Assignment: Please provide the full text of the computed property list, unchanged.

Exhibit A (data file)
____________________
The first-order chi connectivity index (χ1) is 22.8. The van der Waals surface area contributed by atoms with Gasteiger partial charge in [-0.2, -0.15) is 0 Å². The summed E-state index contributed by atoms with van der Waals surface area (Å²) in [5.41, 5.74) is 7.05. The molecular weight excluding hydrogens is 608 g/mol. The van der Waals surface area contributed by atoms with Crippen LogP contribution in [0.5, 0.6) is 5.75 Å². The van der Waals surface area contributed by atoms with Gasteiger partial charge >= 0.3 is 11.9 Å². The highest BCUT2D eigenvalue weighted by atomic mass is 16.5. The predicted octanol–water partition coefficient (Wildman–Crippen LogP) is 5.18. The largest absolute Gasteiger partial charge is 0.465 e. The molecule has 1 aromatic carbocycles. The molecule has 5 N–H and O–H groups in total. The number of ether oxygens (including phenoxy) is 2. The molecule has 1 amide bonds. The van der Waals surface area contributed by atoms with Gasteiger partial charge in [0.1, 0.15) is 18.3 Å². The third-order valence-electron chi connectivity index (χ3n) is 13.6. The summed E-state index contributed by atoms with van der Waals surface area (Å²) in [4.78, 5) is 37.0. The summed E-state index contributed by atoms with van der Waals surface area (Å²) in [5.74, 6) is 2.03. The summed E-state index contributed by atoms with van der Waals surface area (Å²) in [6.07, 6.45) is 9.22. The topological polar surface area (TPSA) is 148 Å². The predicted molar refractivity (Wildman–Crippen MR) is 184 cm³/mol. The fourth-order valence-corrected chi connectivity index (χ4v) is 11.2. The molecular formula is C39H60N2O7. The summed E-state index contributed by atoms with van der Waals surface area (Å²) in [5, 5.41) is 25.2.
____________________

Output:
The first-order chi connectivity index (χ1) is 22.8. The van der Waals surface area contributed by atoms with Gasteiger partial charge in [-0.2, -0.15) is 0 Å². The summed E-state index contributed by atoms with van der Waals surface area (Å²) in [5.41, 5.74) is 7.05. The molecular weight excluding hydrogens is 608 g/mol. The van der Waals surface area contributed by atoms with Crippen LogP contribution in [0.5, 0.6) is 5.75 Å². The van der Waals surface area contributed by atoms with Gasteiger partial charge >= 0.3 is 11.9 Å². The highest BCUT2D eigenvalue weighted by atomic mass is 16.5. The predicted octanol–water partition coefficient (Wildman–Crippen LogP) is 5.18. The largest absolute Gasteiger partial charge is 0.465 e. The molecule has 1 aromatic carbocycles. The molecule has 5 N–H and O–H groups in total. The number of ether oxygens (including phenoxy) is 2. The molecule has 1 amide bonds. The van der Waals surface area contributed by atoms with Gasteiger partial charge in [0.1, 0.15) is 18.3 Å². The third-order valence-electron chi connectivity index (χ3n) is 13.6. The summed E-state index contributed by atoms with van der Waals surface area (Å²) in [4.78, 5) is 37.0. The summed E-state index contributed by atoms with van der Waals surface area (Å²) in [5.74, 6) is 2.03. The summed E-state index contributed by atoms with van der Waals surface area (Å²) in [6.07, 6.45) is 9.22. The topological polar surface area (TPSA) is 148 Å². The predicted molar refractivity (Wildman–Crippen MR) is 184 cm³/mol. The fourth-order valence-corrected chi connectivity index (χ4v) is 11.2. The molecular formula is C39H60N2O7. The summed E-state index contributed by atoms with van der Waals surface area (Å²) in [5, 5.41) is 25.2.